‘You’re doing great,’ Renee reassures me. My eyes are streaming and I can’t remember the last time I properly breathed, but she’s got an incredible, soothing, deep South accent, and her dream of a sausage dog, Macy, snoozes enchantingly on my feet, so I reckon I’ll survive. Although actually, the thing that really gets me through the most excruciating moments of the treatment, is that I’ve had it before and I know it really works. By forcing the skin to heal around the punctures, microneedling forces a surge in collagen production which reduces pores, lifts and tightens anything the has had the audacity to sag and/or droop, and gives excellent glow (any product applied in the direct aftermath will penetrate better than usual, on account of those punctures). Five days after this treatment, once some sunburn-like redness has faded, and I’ve endured some flaking, my skin will look heavenly, for some time, and the thought of that alone takes the edge of the pain.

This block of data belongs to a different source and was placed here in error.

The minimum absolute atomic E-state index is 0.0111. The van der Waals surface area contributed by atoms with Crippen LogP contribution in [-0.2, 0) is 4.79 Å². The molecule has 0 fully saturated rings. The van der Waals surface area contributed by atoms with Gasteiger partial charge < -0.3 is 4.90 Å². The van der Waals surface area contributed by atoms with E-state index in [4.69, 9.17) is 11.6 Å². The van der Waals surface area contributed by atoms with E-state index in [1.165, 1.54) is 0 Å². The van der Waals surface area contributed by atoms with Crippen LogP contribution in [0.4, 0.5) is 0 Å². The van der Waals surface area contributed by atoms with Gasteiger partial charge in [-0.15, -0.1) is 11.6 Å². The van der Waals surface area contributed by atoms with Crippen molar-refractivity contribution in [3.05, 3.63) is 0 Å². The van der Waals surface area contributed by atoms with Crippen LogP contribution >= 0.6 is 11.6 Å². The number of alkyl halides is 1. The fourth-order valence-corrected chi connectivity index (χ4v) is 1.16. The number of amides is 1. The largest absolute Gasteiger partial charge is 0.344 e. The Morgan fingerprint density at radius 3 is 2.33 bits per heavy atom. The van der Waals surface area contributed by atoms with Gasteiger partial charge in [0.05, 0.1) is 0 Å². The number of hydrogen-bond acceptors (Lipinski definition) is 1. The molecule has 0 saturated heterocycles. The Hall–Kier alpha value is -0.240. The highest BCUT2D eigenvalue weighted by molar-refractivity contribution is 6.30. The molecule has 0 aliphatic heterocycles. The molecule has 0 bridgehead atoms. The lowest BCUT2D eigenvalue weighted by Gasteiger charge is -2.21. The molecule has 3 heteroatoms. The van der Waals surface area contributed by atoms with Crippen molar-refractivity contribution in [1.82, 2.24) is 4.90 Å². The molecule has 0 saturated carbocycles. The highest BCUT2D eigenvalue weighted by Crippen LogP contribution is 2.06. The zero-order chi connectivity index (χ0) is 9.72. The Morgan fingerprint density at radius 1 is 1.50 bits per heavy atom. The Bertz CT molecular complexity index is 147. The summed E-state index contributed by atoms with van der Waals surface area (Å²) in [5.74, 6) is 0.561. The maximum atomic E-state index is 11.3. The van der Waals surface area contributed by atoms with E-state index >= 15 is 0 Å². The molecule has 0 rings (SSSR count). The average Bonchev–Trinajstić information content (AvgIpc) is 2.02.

‘I’m so vain, I welcome pain,’ I tell Renee.

‘Brits are my only clients who ever talk about vanity,’ Renee replies. ‘No one else bothers. It’s just not a thing. It’s like, for us non-Brits, wanting to look nice is on a level with wanting good health. Nothing you feel you should apologise for, or explain. Why would you?’

I contemplate this, as she continues her infernal buzzing over the tip of my nose. Stressing about our vanity does sound like the kind of thing Brits – and only Brits - would do: a niche and unnecessary way to beat ourselves up yet again. It is also, clearly, an absurd thing to apologise to an aesthetician about. If I weren’t concerned by my appearance, I’d hardly be submitting to her attentions, would I now? Also, it ties into an on-going internal monologue I’ve been brewing with myself (who else?); one which concerns shame. The compulsion and social pressure to be ashamed and secretive about cosmetic tweakments specifically: but by extension, my experience of shame on a more general level. Lately, I’ve been wondering if maybe I’ve felt enough shame for a lifetime already – got it out the way early, as it were – and, now? It’s time to just… give it up. Should I? Could I? Can one just decide to mug shame off?